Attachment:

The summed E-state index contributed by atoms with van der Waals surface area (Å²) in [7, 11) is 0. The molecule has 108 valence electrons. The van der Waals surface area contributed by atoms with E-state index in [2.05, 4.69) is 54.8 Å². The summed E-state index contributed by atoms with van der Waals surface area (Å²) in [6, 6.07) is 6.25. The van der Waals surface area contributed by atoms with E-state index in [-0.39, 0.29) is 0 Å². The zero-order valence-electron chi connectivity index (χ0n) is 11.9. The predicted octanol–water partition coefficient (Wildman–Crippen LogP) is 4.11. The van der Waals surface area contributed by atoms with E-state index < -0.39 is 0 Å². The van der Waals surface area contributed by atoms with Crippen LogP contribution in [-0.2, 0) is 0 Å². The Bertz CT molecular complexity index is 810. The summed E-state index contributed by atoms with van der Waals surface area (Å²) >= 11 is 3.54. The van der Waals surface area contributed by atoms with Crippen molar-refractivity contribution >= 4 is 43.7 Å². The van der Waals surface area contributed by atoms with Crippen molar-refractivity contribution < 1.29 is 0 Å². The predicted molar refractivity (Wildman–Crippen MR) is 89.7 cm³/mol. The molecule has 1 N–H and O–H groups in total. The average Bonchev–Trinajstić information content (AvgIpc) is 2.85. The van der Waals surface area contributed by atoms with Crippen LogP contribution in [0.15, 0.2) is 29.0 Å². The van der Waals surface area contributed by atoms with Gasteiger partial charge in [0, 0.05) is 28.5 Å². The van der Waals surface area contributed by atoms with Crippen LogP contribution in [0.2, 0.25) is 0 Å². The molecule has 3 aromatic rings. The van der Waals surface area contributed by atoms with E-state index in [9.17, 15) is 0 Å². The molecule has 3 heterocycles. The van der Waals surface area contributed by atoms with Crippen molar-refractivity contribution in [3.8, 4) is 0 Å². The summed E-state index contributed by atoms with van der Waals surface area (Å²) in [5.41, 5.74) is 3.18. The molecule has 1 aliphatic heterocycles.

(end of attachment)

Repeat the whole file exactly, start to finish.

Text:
The summed E-state index contributed by atoms with van der Waals surface area (Å²) in [7, 11) is 0. The molecule has 108 valence electrons. The van der Waals surface area contributed by atoms with E-state index in [2.05, 4.69) is 54.8 Å². The summed E-state index contributed by atoms with van der Waals surface area (Å²) in [6, 6.07) is 6.25. The van der Waals surface area contributed by atoms with E-state index in [-0.39, 0.29) is 0 Å². The zero-order valence-electron chi connectivity index (χ0n) is 11.9. The predicted octanol–water partition coefficient (Wildman–Crippen LogP) is 4.11. The van der Waals surface area contributed by atoms with E-state index < -0.39 is 0 Å². The van der Waals surface area contributed by atoms with Crippen LogP contribution in [-0.2, 0) is 0 Å². The Bertz CT molecular complexity index is 810. The summed E-state index contributed by atoms with van der Waals surface area (Å²) >= 11 is 3.54. The van der Waals surface area contributed by atoms with Crippen molar-refractivity contribution >= 4 is 43.7 Å². The van der Waals surface area contributed by atoms with Crippen molar-refractivity contribution < 1.29 is 0 Å². The predicted molar refractivity (Wildman–Crippen MR) is 89.7 cm³/mol. The molecule has 1 N–H and O–H groups in total. The average Bonchev–Trinajstić information content (AvgIpc) is 2.85. The van der Waals surface area contributed by atoms with Crippen LogP contribution in [0.15, 0.2) is 29.0 Å². The van der Waals surface area contributed by atoms with Gasteiger partial charge in [0, 0.05) is 28.5 Å². The van der Waals surface area contributed by atoms with Crippen LogP contribution in [0.2, 0.25) is 0 Å². The molecule has 3 aromatic rings. The van der Waals surface area contributed by atoms with E-state index in [9.17, 15) is 0 Å². The molecule has 3 heterocycles. The van der Waals surface area contributed by atoms with Crippen molar-refractivity contribution in [3.8, 4) is 0 Å². The summed E-state index contributed by atoms with van der Waals surface area (Å²) in [5.41, 5.74) is 3.18. The molecule has 1 aliphatic heterocycles.